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Fruit and Vegetable Waste from School Lunches: A Systematic Review and Meta-Analysis
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This work used the systematic review and meta-analysis techniques to assess fruit and vegetable (F&V) plate waste from school lunches, to determine whether there is a difference in F&V waste pre- and post- implementation of the new school meal standards, and to identify factors associated with plate waste. It followed the Cochrane Collaboration Guidelines, USDA’s Nutrition Evidence Library (NEL) Bias Assessment Tool, and USDA NEL Conclusion Statement Evaluation Criteria. Meta-analysis of percentage selection and effect size of percentage plate waste was performed in STATA. Twenty-three studies were included in the systematic review and twenty-one in the meta-analysis. The estimated mean percentage of students that selected fruits and vegetables were 60% (95% CI: 46%-75%), and 48% (95% CI: 31%-65%), respectively. The percentage of students who selected fruits increased significantly after the implementation of the new standards. This increase was consistent across all the studies and ranged from 5% to 24%. Fruit waste was estimated to be 34.7% (95% CI: 31.0%-38.6%) and vegetables waste was 44.5% (95% CI: 34.7%-54.5%). The estimated mean percentage fruits waste was 35.7% pre- and 39.5% post-implementation, and for vegetables was 45.5% pre- and 50.5% post-implementation, with no significant difference between them. Child related factors such as age, gender, and ethnicity/race were not statistically significant to explain the aggregate waste across studies. Mandatory/optional selection of F&V had no effect on plate waste. Only few studies on plate waste explored the relationship between variables such as preferences or attitudes, preparation methods, availability of competitive food, time devoted to eating, and F&V waste, we could not establish any other relation beyond the descriptions provided in the original studies. The low percentage of F&V selection and the high mean percentage waste are worrisome outcomes in the NSLP. The change in standards has had a positive effect in increasing the number students selecting fruits. We could not draw any conclusions on the change in percentage of students selecting vegetables. The mean percentage waste of F&V after the implementation of the HHFKA 2010 has not been significantly higher than before implementation of new standards. Acceptance and consumption of dark green vegetables appears to be one of the challenging aspects of the new regulation, and this type of vegetables could be a focus of future research.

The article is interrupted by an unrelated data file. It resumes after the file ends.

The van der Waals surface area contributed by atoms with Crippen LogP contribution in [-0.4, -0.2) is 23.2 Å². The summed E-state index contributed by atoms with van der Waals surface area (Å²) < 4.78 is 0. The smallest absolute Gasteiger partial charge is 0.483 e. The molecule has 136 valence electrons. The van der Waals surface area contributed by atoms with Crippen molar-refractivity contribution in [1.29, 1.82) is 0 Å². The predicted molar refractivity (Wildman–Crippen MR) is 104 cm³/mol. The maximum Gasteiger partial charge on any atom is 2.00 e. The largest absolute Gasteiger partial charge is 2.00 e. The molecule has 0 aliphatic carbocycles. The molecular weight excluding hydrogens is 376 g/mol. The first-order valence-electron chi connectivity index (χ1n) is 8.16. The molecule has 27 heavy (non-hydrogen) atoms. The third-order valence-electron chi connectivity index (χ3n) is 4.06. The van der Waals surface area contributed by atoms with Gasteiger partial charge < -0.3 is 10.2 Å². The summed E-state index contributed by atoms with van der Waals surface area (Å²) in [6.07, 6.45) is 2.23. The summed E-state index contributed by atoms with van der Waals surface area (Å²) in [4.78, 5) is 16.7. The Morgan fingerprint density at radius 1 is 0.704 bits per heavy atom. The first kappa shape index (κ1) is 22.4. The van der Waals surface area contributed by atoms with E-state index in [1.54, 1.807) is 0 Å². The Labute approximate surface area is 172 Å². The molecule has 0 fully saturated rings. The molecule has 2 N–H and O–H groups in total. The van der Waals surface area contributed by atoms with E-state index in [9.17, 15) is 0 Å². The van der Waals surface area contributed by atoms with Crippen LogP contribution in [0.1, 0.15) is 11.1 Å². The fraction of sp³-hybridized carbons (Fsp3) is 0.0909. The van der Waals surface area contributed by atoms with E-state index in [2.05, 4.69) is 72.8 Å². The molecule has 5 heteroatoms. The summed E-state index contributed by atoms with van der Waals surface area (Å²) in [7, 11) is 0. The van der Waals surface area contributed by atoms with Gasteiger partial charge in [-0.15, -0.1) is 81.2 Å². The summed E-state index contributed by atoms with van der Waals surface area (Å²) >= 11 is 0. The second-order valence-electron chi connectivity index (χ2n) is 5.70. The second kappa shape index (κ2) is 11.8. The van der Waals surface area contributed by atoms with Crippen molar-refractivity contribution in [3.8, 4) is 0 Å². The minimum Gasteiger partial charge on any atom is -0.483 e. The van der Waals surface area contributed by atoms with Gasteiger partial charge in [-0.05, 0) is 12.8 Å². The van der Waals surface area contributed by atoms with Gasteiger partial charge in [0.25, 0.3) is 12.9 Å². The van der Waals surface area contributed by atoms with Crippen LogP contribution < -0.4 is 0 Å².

Tabares Villarreal, Elizabeth (2017). Fruit and Vegetable Waste from School Lunches: A Systematic Review and Meta-Analysis. Master's thesis, Texas A & M University. Available electronically from